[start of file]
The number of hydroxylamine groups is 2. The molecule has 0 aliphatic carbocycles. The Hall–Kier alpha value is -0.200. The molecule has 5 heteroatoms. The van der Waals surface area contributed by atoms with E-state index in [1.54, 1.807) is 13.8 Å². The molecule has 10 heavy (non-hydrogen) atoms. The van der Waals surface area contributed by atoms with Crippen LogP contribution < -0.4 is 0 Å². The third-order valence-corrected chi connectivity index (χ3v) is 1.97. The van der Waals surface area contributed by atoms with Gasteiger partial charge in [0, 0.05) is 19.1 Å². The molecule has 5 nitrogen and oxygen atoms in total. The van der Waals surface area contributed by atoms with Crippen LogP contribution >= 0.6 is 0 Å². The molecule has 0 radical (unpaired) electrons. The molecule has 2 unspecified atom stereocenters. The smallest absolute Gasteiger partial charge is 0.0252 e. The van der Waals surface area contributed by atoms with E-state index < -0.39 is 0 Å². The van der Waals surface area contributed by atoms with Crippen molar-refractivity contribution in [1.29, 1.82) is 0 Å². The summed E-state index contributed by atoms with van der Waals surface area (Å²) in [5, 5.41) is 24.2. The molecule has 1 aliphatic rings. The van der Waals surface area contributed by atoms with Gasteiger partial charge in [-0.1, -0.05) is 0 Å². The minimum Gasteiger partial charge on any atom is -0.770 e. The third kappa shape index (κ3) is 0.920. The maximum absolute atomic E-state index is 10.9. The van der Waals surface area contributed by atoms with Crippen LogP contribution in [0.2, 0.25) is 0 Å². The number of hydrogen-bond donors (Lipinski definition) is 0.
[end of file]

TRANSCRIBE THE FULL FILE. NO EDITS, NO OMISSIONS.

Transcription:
The number of hydroxylamine groups is 2. The molecule has 0 aliphatic carbocycles. The Hall–Kier alpha value is -0.200. The molecule has 5 heteroatoms. The van der Waals surface area contributed by atoms with E-state index in [1.54, 1.807) is 13.8 Å². The molecule has 10 heavy (non-hydrogen) atoms. The van der Waals surface area contributed by atoms with Crippen LogP contribution < -0.4 is 0 Å². The third-order valence-corrected chi connectivity index (χ3v) is 1.97. The van der Waals surface area contributed by atoms with Gasteiger partial charge in [0, 0.05) is 19.1 Å². The molecule has 5 nitrogen and oxygen atoms in total. The van der Waals surface area contributed by atoms with Crippen LogP contribution >= 0.6 is 0 Å². The molecule has 0 radical (unpaired) electrons. The molecule has 2 unspecified atom stereocenters. The smallest absolute Gasteiger partial charge is 0.0252 e. The van der Waals surface area contributed by atoms with E-state index < -0.39 is 0 Å². The van der Waals surface area contributed by atoms with Crippen molar-refractivity contribution in [1.29, 1.82) is 0 Å². The summed E-state index contributed by atoms with van der Waals surface area (Å²) in [5, 5.41) is 24.2. The molecule has 1 aliphatic rings. The van der Waals surface area contributed by atoms with Gasteiger partial charge in [-0.1, -0.05) is 0 Å². The minimum Gasteiger partial charge on any atom is -0.770 e. The third kappa shape index (κ3) is 0.920. The maximum absolute atomic E-state index is 10.9. The van der Waals surface area contributed by atoms with Crippen LogP contribution in [0.2, 0.25) is 0 Å². The number of hydrogen-bond donors (Lipinski definition) is 0.